If you were ordered to pay child support and over time have fallen behind on that obligation, you may be wondering about the other party’s ability to bring an enforcement action on that child support arrearage. So are there any time limits to bringing a claim for such child support arrearage?

Although there is no explicit limitation period for arrearage claims, the doctrine of laches may be asserted as a defense to bar a claim for child support arrearages if all the elements of the doctrine of laches can be established, which in and of itself requires a case-by-case determination.

The Florida Supreme Court in McCray v. State has summarized the laches test in the following manner:

Generally, laches is a doctrine asserted as a defense, which “requires proof of (1) lack of diligence by the party against whom the defense is asserted, and (2) prejudice to the party asserting the defense.” … As time goes by, records are destroyed, essential evidence may become tainted or disappear, memories of witnesses fade, and witnesses may die or be otherwise unavailable.

McCray v. State, 699 So. 2d 1366, 1368 (Fla. 1997) (internal citations omitted).

When applying laches to a family law matter, the Florida Supreme Court in Stephenson v. Stephenson has summarized the test for laches in the following manner:

“The true test to apply laches is whether or not the delay has resulted in injury, embarrassment, or disadvantage to any person and particularly to the person against whom relief is sought․” …Or, as stated in Bethea v. Langford, Fla., 45 So.2d 496, 498, “the delay required to render the defense of laches available ‘must have been such as practically to preclude the court from arriving at a safe conclusion as to the truth of the matters in controversy, and thus make the doing of equity either doubtful or impossible, as through loss or obscuration of evidence of the transaction in issue; or there must have occurred in the meantime a change in conditions that would render it inequitable to enforce the right asserted.’”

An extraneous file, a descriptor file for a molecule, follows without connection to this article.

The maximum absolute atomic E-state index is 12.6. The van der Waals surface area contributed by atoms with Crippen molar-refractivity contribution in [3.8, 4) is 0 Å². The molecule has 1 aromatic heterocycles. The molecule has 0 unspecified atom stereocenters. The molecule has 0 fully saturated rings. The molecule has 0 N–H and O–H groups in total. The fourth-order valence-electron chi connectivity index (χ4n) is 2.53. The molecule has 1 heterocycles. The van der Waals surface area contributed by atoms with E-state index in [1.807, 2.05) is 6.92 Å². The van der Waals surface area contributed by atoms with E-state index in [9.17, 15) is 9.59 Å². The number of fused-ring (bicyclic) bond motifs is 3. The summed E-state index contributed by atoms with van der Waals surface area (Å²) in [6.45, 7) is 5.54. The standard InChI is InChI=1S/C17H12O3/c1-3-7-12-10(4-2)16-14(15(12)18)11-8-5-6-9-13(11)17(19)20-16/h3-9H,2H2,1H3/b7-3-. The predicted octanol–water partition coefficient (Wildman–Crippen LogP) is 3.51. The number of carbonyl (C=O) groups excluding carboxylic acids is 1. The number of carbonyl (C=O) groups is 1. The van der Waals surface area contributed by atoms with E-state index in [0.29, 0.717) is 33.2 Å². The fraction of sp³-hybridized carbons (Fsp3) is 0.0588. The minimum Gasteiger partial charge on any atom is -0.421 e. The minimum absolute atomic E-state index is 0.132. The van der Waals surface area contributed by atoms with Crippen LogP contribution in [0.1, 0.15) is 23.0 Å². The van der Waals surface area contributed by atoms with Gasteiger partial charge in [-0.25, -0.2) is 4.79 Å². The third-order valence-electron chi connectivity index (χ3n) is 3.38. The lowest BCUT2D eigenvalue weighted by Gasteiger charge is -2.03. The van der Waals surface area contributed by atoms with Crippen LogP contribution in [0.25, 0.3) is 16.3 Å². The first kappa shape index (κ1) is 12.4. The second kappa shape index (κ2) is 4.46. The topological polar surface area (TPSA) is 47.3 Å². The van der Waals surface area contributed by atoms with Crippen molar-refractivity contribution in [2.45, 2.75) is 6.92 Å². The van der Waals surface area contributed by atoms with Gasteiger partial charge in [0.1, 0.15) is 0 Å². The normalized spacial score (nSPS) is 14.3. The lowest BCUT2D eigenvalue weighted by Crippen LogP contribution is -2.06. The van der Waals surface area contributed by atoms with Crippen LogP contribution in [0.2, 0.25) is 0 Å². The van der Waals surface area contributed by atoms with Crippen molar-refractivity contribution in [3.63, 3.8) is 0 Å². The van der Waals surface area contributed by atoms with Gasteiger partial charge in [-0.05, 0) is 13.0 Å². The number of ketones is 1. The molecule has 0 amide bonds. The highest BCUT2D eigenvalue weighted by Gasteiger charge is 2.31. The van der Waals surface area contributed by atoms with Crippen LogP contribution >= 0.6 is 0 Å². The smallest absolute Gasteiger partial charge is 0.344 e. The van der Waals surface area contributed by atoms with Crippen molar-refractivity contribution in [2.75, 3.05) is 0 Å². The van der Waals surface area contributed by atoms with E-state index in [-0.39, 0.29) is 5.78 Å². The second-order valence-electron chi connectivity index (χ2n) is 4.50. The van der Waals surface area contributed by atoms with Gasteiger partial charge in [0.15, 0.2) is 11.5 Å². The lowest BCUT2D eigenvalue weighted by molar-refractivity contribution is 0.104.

Stephenson v. Stephenson, 52 So. 2d 684, 686 (Fla. 1951) (internal citations omitted).

Hence, if you are in a situation where an action has been filed against you to collect on the child support arrearage, depending on the particular facts of your case, you may be able to assert a defense of laches. For example, laches would be effective to bar such an enforcement action when there has been (1) a substantial and inexcusable delay in enforcing the claim to arrears of support and (2) the delay has also prejudiced you or led you to change your position to such an extent that enforcement of the original decree would be inequitable or unjust. Garcia v. Guerra, 738 So. 2d 459, 461 (Fla. 3d DCA 1999) (quoting Homer H. Clark, Jr., The Law of Domestic Relations in the United States § 18.3, at 394 (2d ed.1987) (footnote omitted)).

If, on the other hand, you are the party who is contemplating pursuing a claim for child support arrearages, then you should be well aware how the doctrine of laches may bar that claim altogether.

Consequently, since there is no bright-line rule as to when a claim for child support arrearages is viable, and when it is not, it would be the specific facts of your case that would determine the applicability of the laches doctrine. Therefore, it would be prudent for both the petitioner and the respondent to perform an in-depth analysis of their case either prior to moving forward with the enforcement action or prior to asserting laches as a defense to a pending action.

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